Abram Comingo (* January 9, 1820 in Harrodsburg, Mercer County, Kentucky, † November 10, 1889 in Kansas City, Missouri ) was an American politician. Between 1871 and 1875 he represented the State of Missouri in the U.S. House of Representatives.
Abram Comingo attended the public schools of his home and then the Centre College in Danville. After a subsequent law degree in 1847 and its recent approval as a lawyer, he began 1848 in Independence ( Missouri) to work in this profession. Politically Comingo member of the Democratic Party. In 1861 he was a delegate at the meeting on the fate of the state of Missouri was decided in the Union. 1863 Comingo Provost Marshal in the sixth district of Missouri; In 1868, he served as director of the Land Registry Office ( Register of Deeds ) in Jackson County.
In the congressional elections of 1870 Comingo was in the fifth electoral district of Missouri in the U.S. House of Representatives in Washington DC chosen, where he became the successor of Robert T. Van Horn on March 4, 1871. After a re-election he was able to complete in Congress until March 3, 1875 two legislative sessions. Since 1873, he represented there as a successor of James G. Blair the eighth district of his state.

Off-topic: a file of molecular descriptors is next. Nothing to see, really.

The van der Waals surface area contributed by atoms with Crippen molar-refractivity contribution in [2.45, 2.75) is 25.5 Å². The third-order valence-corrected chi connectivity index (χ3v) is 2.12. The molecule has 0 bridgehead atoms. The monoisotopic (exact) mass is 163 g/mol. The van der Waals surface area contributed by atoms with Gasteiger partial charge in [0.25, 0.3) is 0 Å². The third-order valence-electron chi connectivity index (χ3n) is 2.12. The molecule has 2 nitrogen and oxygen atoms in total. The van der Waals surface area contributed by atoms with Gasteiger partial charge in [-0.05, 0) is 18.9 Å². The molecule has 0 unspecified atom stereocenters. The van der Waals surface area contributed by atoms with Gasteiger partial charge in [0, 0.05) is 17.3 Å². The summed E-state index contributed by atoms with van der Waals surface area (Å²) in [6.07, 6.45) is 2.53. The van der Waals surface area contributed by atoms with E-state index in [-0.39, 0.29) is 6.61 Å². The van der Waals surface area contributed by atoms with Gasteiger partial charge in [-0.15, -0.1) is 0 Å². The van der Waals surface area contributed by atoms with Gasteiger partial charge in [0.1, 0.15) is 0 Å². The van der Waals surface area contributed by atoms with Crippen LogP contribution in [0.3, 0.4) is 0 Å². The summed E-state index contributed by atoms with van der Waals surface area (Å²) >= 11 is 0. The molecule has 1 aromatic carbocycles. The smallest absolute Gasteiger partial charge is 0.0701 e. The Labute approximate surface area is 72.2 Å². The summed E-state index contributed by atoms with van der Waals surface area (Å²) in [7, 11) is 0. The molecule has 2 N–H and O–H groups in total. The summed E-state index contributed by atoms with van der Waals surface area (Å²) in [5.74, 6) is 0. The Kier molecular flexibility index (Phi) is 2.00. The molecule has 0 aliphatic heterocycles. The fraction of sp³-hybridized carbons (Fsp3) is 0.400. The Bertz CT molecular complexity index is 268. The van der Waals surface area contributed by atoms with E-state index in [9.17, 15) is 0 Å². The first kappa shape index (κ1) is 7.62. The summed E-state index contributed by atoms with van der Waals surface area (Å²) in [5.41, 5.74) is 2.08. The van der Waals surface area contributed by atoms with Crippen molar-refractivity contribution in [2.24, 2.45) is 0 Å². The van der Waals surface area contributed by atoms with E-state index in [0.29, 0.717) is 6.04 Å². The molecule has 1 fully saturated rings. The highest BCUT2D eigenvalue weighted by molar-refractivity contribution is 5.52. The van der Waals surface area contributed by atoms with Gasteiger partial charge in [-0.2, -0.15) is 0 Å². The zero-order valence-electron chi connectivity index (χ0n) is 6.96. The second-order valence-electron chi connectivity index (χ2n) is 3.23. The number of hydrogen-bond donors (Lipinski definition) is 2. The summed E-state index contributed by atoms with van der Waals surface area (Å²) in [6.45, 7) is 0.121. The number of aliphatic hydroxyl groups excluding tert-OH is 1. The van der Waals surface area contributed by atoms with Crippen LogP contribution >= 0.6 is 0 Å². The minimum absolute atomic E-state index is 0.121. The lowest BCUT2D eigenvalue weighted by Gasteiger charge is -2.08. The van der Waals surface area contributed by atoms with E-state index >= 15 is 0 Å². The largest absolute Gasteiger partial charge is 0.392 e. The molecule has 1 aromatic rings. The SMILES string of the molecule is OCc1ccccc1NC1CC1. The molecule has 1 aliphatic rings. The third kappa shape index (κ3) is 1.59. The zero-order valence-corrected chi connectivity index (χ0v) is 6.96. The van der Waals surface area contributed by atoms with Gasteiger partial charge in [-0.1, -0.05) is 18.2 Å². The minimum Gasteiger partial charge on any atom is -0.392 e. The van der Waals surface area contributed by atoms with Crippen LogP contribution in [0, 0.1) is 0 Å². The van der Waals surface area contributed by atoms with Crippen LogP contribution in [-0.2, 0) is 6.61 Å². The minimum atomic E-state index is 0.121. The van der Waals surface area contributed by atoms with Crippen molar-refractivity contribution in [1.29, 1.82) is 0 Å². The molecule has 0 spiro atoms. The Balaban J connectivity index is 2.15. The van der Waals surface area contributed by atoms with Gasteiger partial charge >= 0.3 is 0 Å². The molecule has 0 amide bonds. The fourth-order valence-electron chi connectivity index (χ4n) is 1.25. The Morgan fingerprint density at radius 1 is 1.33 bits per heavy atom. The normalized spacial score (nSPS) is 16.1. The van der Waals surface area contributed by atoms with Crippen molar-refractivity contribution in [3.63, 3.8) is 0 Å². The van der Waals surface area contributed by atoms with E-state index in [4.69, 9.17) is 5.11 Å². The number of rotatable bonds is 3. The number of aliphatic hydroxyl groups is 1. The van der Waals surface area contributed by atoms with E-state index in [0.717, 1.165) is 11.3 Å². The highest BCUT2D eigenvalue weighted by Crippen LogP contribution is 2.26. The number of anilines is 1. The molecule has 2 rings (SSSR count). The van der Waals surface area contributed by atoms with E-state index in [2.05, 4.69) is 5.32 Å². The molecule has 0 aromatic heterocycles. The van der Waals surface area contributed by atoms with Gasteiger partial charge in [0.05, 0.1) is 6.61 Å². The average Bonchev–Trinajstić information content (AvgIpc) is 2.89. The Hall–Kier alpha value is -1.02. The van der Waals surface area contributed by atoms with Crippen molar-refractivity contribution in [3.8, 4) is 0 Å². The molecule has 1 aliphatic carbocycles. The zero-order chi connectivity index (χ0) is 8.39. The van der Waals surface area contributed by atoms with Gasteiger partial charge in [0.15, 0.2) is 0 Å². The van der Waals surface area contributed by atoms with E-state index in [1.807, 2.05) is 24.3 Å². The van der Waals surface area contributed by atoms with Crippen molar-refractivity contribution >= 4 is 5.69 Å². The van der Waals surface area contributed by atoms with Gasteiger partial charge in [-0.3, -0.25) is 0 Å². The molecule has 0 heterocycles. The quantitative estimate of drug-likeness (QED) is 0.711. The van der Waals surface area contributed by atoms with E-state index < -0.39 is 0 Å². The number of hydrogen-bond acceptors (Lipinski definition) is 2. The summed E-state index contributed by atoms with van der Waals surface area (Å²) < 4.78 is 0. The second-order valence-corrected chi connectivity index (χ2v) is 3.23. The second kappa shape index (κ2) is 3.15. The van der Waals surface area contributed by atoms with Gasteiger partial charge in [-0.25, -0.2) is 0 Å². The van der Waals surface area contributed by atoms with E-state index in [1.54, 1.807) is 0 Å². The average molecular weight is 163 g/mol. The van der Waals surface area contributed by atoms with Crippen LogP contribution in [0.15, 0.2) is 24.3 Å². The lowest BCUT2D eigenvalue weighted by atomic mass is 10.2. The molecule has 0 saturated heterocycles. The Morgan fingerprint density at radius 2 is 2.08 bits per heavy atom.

1874 Comingo waived on a bid again. After his retirement from the U.S. House of Representatives, he practiced as a lawyer again in Independence. In 1876 he was appointed by President Ulysses S. Grant as a member of a negotiating committee with the Sioux. It was about land issues in the Dakota Territory. In 1881 Abram Comingo moved to Kansas City, where he spent his retirement. There he is on November 10 in 1889 died.